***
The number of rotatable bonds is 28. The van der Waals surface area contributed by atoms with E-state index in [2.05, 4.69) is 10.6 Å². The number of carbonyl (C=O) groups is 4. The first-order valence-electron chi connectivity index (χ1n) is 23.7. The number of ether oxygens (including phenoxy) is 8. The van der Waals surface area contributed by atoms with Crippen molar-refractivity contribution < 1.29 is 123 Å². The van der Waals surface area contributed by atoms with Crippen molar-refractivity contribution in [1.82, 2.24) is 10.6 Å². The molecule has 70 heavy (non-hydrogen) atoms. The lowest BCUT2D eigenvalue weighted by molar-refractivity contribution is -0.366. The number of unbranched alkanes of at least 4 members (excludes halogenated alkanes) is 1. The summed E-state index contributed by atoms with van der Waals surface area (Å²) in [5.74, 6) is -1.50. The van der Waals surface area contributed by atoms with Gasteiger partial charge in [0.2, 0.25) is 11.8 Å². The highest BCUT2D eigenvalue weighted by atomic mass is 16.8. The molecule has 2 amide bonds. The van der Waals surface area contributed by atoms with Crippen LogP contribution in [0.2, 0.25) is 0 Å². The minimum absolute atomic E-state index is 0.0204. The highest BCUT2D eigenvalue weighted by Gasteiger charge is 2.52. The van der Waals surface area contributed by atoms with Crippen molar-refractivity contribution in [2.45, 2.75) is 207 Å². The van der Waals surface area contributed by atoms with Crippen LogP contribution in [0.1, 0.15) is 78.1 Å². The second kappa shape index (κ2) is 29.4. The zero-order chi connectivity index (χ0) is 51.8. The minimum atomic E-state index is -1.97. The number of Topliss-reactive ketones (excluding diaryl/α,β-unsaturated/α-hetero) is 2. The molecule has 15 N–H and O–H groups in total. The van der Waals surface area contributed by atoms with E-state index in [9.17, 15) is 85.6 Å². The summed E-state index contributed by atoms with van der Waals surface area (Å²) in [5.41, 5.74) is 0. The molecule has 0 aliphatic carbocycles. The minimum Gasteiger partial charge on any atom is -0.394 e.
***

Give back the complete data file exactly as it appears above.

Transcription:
The number of rotatable bonds is 28. The van der Waals surface area contributed by atoms with E-state index in [2.05, 4.69) is 10.6 Å². The number of carbonyl (C=O) groups is 4. The first-order valence-electron chi connectivity index (χ1n) is 23.7. The number of ether oxygens (including phenoxy) is 8. The van der Waals surface area contributed by atoms with Crippen molar-refractivity contribution < 1.29 is 123 Å². The van der Waals surface area contributed by atoms with Crippen molar-refractivity contribution in [1.82, 2.24) is 10.6 Å². The molecule has 70 heavy (non-hydrogen) atoms. The lowest BCUT2D eigenvalue weighted by molar-refractivity contribution is -0.366. The number of unbranched alkanes of at least 4 members (excludes halogenated alkanes) is 1. The summed E-state index contributed by atoms with van der Waals surface area (Å²) in [5.74, 6) is -1.50. The van der Waals surface area contributed by atoms with Gasteiger partial charge in [0.2, 0.25) is 11.8 Å². The highest BCUT2D eigenvalue weighted by atomic mass is 16.8. The molecule has 2 amide bonds. The van der Waals surface area contributed by atoms with Crippen LogP contribution in [0.2, 0.25) is 0 Å². The minimum absolute atomic E-state index is 0.0204. The highest BCUT2D eigenvalue weighted by Gasteiger charge is 2.52. The van der Waals surface area contributed by atoms with Crippen molar-refractivity contribution in [2.45, 2.75) is 207 Å². The van der Waals surface area contributed by atoms with Crippen LogP contribution in [0.1, 0.15) is 78.1 Å². The second kappa shape index (κ2) is 29.4. The zero-order chi connectivity index (χ0) is 51.8. The minimum atomic E-state index is -1.97. The number of Topliss-reactive ketones (excluding diaryl/α,β-unsaturated/α-hetero) is 2. The molecule has 15 N–H and O–H groups in total. The van der Waals surface area contributed by atoms with E-state index in [9.17, 15) is 85.6 Å². The summed E-state index contributed by atoms with van der Waals surface area (Å²) in [5.41, 5.74) is 0. The molecule has 0 aliphatic carbocycles. The minimum Gasteiger partial charge on any atom is -0.394 e.